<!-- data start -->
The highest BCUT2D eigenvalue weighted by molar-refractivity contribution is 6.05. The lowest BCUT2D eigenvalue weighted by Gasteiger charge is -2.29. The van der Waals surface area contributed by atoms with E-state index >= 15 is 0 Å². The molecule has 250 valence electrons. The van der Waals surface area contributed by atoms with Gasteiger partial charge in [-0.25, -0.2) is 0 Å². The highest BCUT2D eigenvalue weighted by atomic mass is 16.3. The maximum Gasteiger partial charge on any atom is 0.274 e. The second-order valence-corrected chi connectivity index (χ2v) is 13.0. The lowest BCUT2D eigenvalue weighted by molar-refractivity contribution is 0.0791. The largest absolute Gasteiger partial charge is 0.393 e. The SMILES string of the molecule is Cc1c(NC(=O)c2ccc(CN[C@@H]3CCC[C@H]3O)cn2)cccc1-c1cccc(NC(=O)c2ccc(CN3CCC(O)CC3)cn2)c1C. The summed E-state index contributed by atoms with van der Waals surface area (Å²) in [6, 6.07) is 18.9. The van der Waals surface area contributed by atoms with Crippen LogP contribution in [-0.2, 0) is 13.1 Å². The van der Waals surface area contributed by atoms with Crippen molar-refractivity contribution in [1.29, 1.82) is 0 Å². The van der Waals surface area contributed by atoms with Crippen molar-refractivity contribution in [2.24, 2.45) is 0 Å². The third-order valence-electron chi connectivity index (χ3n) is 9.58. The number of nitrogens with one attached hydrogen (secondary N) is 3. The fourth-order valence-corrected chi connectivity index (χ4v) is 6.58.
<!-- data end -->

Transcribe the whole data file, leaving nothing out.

The highest BCUT2D eigenvalue weighted by molar-refractivity contribution is 6.05. The lowest BCUT2D eigenvalue weighted by Gasteiger charge is -2.29. The van der Waals surface area contributed by atoms with E-state index >= 15 is 0 Å². The molecule has 250 valence electrons. The van der Waals surface area contributed by atoms with Gasteiger partial charge in [-0.25, -0.2) is 0 Å². The highest BCUT2D eigenvalue weighted by atomic mass is 16.3. The maximum Gasteiger partial charge on any atom is 0.274 e. The second-order valence-corrected chi connectivity index (χ2v) is 13.0. The lowest BCUT2D eigenvalue weighted by molar-refractivity contribution is 0.0791. The largest absolute Gasteiger partial charge is 0.393 e. The SMILES string of the molecule is Cc1c(NC(=O)c2ccc(CN[C@@H]3CCC[C@H]3O)cn2)cccc1-c1cccc(NC(=O)c2ccc(CN3CCC(O)CC3)cn2)c1C. The summed E-state index contributed by atoms with van der Waals surface area (Å²) in [6, 6.07) is 18.9. The van der Waals surface area contributed by atoms with Crippen LogP contribution in [-0.2, 0) is 13.1 Å². The van der Waals surface area contributed by atoms with Crippen molar-refractivity contribution in [1.29, 1.82) is 0 Å². The van der Waals surface area contributed by atoms with Crippen molar-refractivity contribution in [2.24, 2.45) is 0 Å². The third-order valence-electron chi connectivity index (χ3n) is 9.58. The number of nitrogens with one attached hydrogen (secondary N) is 3. The fourth-order valence-corrected chi connectivity index (χ4v) is 6.58.